In 1935, when President Franklin D. Roosevelt signed the Social Security Act into law, it is claimed that he vowed never to tax Social Security Benefits. FDR kept his promise, too, because as long as he was alive, there was no tax imposed on Social Security benefits. But during Ronald Reagan’s presidency, the Social Security Amendments of 1983 changed all of that. Beginning in 1984, if your base income as a single taxpayer was $25,000, or, if you earned more than $32,000 per year as a married couple filing jointly, then up to 50% of your Social Security could be taxed by the Internal Revenue System.
The next tax increase would come with the 1993 budget deal under President Bill Clinton, which raised taxation to up to 85% of benefits for single filers with incomes of more than $34,000, and for couples with annual incomes of $44,000 or more.
It still comes as a surprise to some that if they exceed the earnings ceiling, they will have to pay income taxes on Social Security benefits. Keep in mind, however, that there are strategies that can be used to limit, or perhaps even eliminate, Social Security taxes. It all depends on how much other income you have as to how much of your Social Security Benefits will be taxed and at what rate.
“Income” in this case means provisional income, which includes adjusted gross income, plus one-half of the Social Security benefit, plus any tax-exempt interest. If provisional income is under $32,000 for a married couple, no benefits are subject to tax. If provisional income is between $32,000 and $44,000, up to 50% of a married couple’s benefits are subject to tax. If provisional income is over $44,000, up to 85% of benefits are subject to tax. The thresholds for a single individual are $25,000 and $34,000. In the case of married filing separately and living with spouse, 85% of Social Security is taxable regardless of income level.
You can minimize taxes on Social Security by lowering your other income, especially investment income. But you should be aware that municipal bond interest, which is usually tax free, counts as income for the purpose of calculating the tax on Social Security benefits. Also, it’s important to look ahead and plan for required minimum distributions from IRAs. Whether you like it or not, these can raise your taxable income and cause your Social Security benefits to be subject to tax. Please consult with your own tax advisor about your individual situation.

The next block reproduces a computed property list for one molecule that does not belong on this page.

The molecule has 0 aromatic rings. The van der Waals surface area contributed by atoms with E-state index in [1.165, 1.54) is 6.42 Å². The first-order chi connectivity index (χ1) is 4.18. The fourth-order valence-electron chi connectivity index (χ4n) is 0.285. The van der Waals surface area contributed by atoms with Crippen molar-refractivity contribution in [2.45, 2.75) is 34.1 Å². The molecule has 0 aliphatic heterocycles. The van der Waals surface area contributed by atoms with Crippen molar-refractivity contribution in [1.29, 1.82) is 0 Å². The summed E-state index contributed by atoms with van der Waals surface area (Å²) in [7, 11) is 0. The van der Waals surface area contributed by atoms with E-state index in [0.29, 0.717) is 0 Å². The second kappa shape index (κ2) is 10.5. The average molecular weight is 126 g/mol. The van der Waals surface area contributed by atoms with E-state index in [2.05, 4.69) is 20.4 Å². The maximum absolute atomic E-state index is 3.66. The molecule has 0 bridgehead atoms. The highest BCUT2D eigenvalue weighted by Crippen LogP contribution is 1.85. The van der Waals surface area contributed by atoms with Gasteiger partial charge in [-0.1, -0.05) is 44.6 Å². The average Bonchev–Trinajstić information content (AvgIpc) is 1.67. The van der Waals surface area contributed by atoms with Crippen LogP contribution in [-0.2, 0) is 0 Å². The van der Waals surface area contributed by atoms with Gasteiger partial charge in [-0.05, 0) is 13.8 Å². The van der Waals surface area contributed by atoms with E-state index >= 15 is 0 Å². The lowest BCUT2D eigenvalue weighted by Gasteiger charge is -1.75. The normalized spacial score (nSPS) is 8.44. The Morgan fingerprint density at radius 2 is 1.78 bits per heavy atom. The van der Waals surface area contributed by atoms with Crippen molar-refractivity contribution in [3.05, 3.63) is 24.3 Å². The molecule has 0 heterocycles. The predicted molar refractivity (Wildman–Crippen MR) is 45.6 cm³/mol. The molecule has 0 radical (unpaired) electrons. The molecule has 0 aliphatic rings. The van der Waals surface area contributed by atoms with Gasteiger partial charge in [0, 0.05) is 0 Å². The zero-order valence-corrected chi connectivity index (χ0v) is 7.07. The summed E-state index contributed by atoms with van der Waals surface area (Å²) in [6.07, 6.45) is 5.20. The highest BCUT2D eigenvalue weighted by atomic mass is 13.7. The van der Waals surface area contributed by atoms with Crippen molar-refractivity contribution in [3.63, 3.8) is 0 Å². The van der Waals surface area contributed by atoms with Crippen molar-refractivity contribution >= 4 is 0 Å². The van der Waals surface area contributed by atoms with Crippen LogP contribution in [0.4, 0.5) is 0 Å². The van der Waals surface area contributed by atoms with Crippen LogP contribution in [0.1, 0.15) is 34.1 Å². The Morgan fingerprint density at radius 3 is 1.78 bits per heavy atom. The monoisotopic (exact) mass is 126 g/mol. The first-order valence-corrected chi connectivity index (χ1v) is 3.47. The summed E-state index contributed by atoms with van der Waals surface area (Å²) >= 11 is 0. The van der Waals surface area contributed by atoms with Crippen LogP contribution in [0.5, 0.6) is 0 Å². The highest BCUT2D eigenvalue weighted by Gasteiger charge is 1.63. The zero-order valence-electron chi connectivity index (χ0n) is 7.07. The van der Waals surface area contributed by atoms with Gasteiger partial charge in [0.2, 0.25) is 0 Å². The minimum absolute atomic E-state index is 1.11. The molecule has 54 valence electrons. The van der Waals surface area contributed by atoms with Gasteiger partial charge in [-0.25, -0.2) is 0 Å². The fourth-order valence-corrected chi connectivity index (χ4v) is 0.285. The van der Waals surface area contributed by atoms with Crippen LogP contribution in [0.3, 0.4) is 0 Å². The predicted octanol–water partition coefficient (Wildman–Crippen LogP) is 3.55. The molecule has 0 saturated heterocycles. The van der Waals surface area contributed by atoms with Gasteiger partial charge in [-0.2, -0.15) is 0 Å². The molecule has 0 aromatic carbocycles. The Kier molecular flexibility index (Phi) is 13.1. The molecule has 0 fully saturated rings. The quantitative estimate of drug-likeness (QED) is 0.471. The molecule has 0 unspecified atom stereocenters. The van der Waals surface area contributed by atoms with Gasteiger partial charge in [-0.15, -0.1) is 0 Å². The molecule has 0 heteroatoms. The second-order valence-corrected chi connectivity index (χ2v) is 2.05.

“Wait a minute, Mark…did you just say I should lower my investment income?” Allow me to explain. What we are doing here is maximizing income and minimizing taxes. So of course I don’t mean to lower your income. But there’s income that is reportable, or considered to be provisional income by the IRS, and there is income that is not considered reportable as provisional income by the IRS. We are talking about moving money from a non-tax-favored category to one that is favored. One way to accomplish this is to place assets in tax-deferred accounts, where the interest received is not considered to be income by the IRS, and is therefore not reportable. Gains paid on annuity balances, for example, are tax-deferred. So those gains are not reported as income on form 1040. This is not the case with interest earned by CDs and gains from mutual funds. They are fully reportable and taxable. Of course, any gains received within the annuity will eventually be taxed. This strategy is simply moving money from the reportable side of the ledger to the non-reportable side to keep down the exposure of Social Security payments to taxation. It is always wise to consult your own tax professional before making any significant changes.
Synchronize Your Retirement Income
Look at your retirement income picture as a machine with several moving parts that, in order to run smoothly, must all be synchronized. Social Security is one important cog in the machinery, but it must be considered in the context of all of your other retirement sources, including pensions, IRAs, 401(k)s, and RMDs (required minimum distributions) that will automatically join the income stream when you reach age 70 ½. Then there are your plans for working in retirement. Many Americans are choosing to continue working well past the age of 65, either because they love their jobs, own their own businesses, or need the income. Whatever the case, this needs to be a part of your retirement planning. The goal is to coordinate all of these resources so they will continue providing income for the rest of your life.
Planning is easy during your younger years. There are fewer dots to connect. Stash as much as possible from your paycheck into your 401(k). One of the biggest mistakes I see young people make is not taking full advantage of employer matching programs at their places of employment. If the boss is willing to match your contributions, even a little, that is free money. Take it.
When you near retirement and it is time to convert your nest egg into a life-long income stream, planning is essential. Ask for professional help at this stage of the game. A competent financial advisor who specializes in retirement income planning is like that capable machinist who knows how all the gears work, and he or she can set your retirement income picture to function like a well-oiled perpetual motion machine.